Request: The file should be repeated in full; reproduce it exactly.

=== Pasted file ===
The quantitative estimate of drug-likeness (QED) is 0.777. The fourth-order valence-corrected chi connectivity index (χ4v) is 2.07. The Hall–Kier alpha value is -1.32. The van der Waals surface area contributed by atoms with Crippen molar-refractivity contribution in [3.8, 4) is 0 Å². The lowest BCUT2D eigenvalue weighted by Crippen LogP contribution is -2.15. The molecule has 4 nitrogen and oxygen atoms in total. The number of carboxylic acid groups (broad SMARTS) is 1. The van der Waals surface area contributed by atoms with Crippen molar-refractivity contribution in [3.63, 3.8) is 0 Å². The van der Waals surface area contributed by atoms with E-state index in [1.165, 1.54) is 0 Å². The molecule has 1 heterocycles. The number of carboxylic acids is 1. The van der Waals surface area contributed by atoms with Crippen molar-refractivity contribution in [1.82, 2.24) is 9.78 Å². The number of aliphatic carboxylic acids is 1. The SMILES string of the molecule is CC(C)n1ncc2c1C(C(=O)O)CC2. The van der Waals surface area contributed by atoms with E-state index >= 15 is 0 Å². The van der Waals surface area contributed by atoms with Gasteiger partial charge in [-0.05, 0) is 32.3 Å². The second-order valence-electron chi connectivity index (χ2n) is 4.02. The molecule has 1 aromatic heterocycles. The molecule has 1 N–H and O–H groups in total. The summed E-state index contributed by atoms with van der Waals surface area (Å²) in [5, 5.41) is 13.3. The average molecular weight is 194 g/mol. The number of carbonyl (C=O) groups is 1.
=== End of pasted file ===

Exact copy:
The quantitative estimate of drug-likeness (QED) is 0.777. The fourth-order valence-corrected chi connectivity index (χ4v) is 2.07. The Hall–Kier alpha value is -1.32. The van der Waals surface area contributed by atoms with Crippen molar-refractivity contribution in [3.8, 4) is 0 Å². The lowest BCUT2D eigenvalue weighted by Crippen LogP contribution is -2.15. The molecule has 4 nitrogen and oxygen atoms in total. The number of carboxylic acid groups (broad SMARTS) is 1. The van der Waals surface area contributed by atoms with Crippen molar-refractivity contribution in [3.63, 3.8) is 0 Å². The van der Waals surface area contributed by atoms with E-state index in [1.165, 1.54) is 0 Å². The molecule has 1 heterocycles. The number of carboxylic acids is 1. The van der Waals surface area contributed by atoms with Crippen molar-refractivity contribution in [1.82, 2.24) is 9.78 Å². The number of aliphatic carboxylic acids is 1. The SMILES string of the molecule is CC(C)n1ncc2c1C(C(=O)O)CC2. The van der Waals surface area contributed by atoms with E-state index >= 15 is 0 Å². The van der Waals surface area contributed by atoms with Gasteiger partial charge in [-0.05, 0) is 32.3 Å². The second-order valence-electron chi connectivity index (χ2n) is 4.02. The molecule has 1 aromatic heterocycles. The molecule has 1 N–H and O–H groups in total. The summed E-state index contributed by atoms with van der Waals surface area (Å²) in [5, 5.41) is 13.3. The average molecular weight is 194 g/mol. The number of carbonyl (C=O) groups is 1.